I personally identify with much of Cage's philosophies. And I agree with tay0, that Cage is as relevant now as he was 40 years ago, is not more so. The language of found sound has become part of popular culture even if it is regulated by "pop" sensibilities. It's a shame that more people cannot appreciate Cage's work. I can't tell you how many times I've listened to 'Indeterminacy' and it never seems to grow old.

  13. John Cage, what is there to say about such a man. We can focus on his works which, in all honesty are hard to listen too but his work as stated above is more cultural than musical. And perhaps even the idea of music in reference to John Cage is something of a misnomer, as Chris states some of his works could be better categorized as organized sound. But lets look for a second at the idea of chance. As commented on by Anu there is a cultural lag with regards to adoption of music into popular culture, which often lags far behind that of painting or other art forms. To think that the Action Painters such as Jackson Pollock were fully accepted in their day would be jumping the gun it was the help of critics such as Greenberg who help to dramatically legitimize the movement, but it was Greenberg who had something to say and used this form of art to say it. With Cage it is often hard to draw parallels to other works as chance is now so ubiquitous and often taken for granted in music making, but we need look no further than a Jam session in a garage to see it. Now chance almost shares a symbiotic relationship with music. In todays world of music production we now use terms such as algorithmic generation, which sound far more scientific, but really is just a term you could supplant with chance just as easy. However, at the same time adoption of terms like algorithmic generation, might suggest we are starting to see main stream adoption of chance as a viable composition methodology. Additionally, what Dajebus states about pop music is very true what was once avaunt-guard can become pop, or at least the current pop genre will borrow many pieces from what was once avaunt-guard. I am glad the comparison to Philip Glass was used as he is a perfect example. Although I would use the term popular to describe his work I would not include him in what I see as pop music which would contain artists which fall into the 5 chord paradigm which I see as being musically bankrupt. But even as I say that I can think of the cultural significance of these genres and link them back to music such as stride in the early 20th century. I guess to sum up what it is I want to say, is discourse needs to be developed around Cage and his significance as a composer and how his method of working in many cases reflects modern ways of working.

  14. Lots of interesting points raised.

    Do you think that there's a fundamental difference in the ideas that people will accept in art vs music, because of the way that we we experience art vs music?

    You typically experience modern art in a "bite-size" way, seeing 100 different works in a couple of hours. Two hours of post war modern music seems to be much more challenging and taxing to most people. It's almost a physiological difference.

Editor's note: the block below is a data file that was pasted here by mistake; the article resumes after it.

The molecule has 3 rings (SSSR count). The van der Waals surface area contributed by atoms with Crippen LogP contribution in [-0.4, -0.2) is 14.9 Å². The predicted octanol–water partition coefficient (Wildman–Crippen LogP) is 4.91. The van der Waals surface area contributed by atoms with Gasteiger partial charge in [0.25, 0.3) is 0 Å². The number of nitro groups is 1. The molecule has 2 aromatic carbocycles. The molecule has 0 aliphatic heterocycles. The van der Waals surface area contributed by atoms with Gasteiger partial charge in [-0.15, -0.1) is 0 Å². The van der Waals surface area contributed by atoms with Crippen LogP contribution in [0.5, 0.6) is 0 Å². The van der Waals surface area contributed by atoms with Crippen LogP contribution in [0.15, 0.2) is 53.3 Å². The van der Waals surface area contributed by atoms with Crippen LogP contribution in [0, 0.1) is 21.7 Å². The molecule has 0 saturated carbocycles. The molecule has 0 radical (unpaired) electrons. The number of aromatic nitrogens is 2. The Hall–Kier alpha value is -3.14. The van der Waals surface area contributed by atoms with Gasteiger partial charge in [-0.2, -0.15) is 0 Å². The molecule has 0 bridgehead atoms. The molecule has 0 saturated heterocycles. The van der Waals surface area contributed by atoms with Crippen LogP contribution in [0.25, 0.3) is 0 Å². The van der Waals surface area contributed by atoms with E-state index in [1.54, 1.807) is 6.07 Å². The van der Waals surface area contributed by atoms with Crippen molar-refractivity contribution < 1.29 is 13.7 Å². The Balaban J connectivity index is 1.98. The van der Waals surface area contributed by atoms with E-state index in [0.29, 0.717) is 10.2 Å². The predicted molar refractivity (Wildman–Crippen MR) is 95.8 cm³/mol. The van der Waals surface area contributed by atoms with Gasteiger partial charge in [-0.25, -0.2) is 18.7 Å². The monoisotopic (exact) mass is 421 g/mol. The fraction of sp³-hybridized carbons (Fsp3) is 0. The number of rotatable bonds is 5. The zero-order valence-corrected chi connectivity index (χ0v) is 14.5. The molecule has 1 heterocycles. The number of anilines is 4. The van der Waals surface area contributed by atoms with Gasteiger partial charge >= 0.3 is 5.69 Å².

15. Lots of interesting points raised.

    Do you think that there's a fundamental difference in the ideas that people will accept in art vs music, because of the way that we we experience art vs music?

    You typically experience modern art in a "bite-size" way, seeing 100 different works in a couple of hours. Two hours of post war modern music seems to be much more challenging and taxing to most people. It's almost a physiological difference.

  16. I agree with you Synthhead, there is a "fundamental difference" in how audio is experienced physiologically. But there has also been a large shift culturally which started with recording technology. Previously to the 20th century compositions would play for a much longer period of time and often the play length of an instrument was based on levels of human endurance. With the advent of recording technology the length of work was drastically shortened. As a result the majority of people in our culture have been acclimated over the last 8 generations to a shorter musical composition. So I would say 3 minutes on a 78rpm record drastically changed the landscape. Perhaps it also has something to do with our visual acuity as a people, our vision is our primary sense and its vocabulary is more developed, cathartic response to an image can be instant, where as the experience of audio is temporal as Anu suggests and is dependent on duration. So comparing the two is like comparing two dissimilar experiences which attempt to achieve the same result.

  17. The idea that a modern audience has no appreciation of music that contains random elelments is not true. In fact many underground electronic musical scenes have music which feature many random elements in it and is far more profound, powerful and sophisticated than anything John Cage ever did – its just that it is not presented in the same way as Cages music was. Cage presented his work as “high brow” and so it was assumed that only the intelligensia would appreciate it and that the masses were too stupid to appreciate it. However truly experimental music – the like of which you would be more ikely to hear in a squat gallery or traveelers site – was made by people who had nothing or people like Sun ra or Throbbing gristle – so it is not taken as seriously – because it is not “high brow” – yet this is where true innovation lies in 20th century experimental music. Truly experimental music is still capable of impressing the mainstream public – depending on how it is presented .